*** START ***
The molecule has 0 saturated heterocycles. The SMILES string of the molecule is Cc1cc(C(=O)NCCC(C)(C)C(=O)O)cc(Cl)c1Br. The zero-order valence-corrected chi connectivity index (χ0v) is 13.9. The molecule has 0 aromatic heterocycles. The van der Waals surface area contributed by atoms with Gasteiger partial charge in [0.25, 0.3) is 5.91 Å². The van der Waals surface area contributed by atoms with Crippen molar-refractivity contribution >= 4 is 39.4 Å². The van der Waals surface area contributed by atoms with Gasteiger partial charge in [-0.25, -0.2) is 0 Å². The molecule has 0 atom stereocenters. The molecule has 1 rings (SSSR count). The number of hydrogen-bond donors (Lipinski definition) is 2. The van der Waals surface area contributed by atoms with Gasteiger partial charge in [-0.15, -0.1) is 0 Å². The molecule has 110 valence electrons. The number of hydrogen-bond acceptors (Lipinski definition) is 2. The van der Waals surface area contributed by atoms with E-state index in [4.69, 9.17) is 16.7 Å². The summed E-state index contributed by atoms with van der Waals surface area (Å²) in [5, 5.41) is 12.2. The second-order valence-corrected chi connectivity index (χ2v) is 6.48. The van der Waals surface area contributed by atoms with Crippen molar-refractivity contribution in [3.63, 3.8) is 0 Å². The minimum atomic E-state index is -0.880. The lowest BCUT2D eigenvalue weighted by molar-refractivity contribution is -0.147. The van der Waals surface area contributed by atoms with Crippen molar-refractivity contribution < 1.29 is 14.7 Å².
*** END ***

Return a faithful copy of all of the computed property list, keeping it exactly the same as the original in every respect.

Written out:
The molecule has 0 saturated heterocycles. The SMILES string of the molecule is Cc1cc(C(=O)NCCC(C)(C)C(=O)O)cc(Cl)c1Br. The zero-order valence-corrected chi connectivity index (χ0v) is 13.9. The molecule has 0 aromatic heterocycles. The van der Waals surface area contributed by atoms with Gasteiger partial charge in [0.25, 0.3) is 5.91 Å². The van der Waals surface area contributed by atoms with Crippen molar-refractivity contribution >= 4 is 39.4 Å². The van der Waals surface area contributed by atoms with Gasteiger partial charge in [-0.25, -0.2) is 0 Å². The molecule has 0 atom stereocenters. The molecule has 1 rings (SSSR count). The number of hydrogen-bond donors (Lipinski definition) is 2. The van der Waals surface area contributed by atoms with Gasteiger partial charge in [-0.15, -0.1) is 0 Å². The molecule has 110 valence electrons. The number of hydrogen-bond acceptors (Lipinski definition) is 2. The van der Waals surface area contributed by atoms with E-state index in [4.69, 9.17) is 16.7 Å². The summed E-state index contributed by atoms with van der Waals surface area (Å²) in [5, 5.41) is 12.2. The second-order valence-corrected chi connectivity index (χ2v) is 6.48. The van der Waals surface area contributed by atoms with Crippen molar-refractivity contribution in [3.63, 3.8) is 0 Å². The minimum atomic E-state index is -0.880. The lowest BCUT2D eigenvalue weighted by molar-refractivity contribution is -0.147. The van der Waals surface area contributed by atoms with Crippen molar-refractivity contribution < 1.29 is 14.7 Å².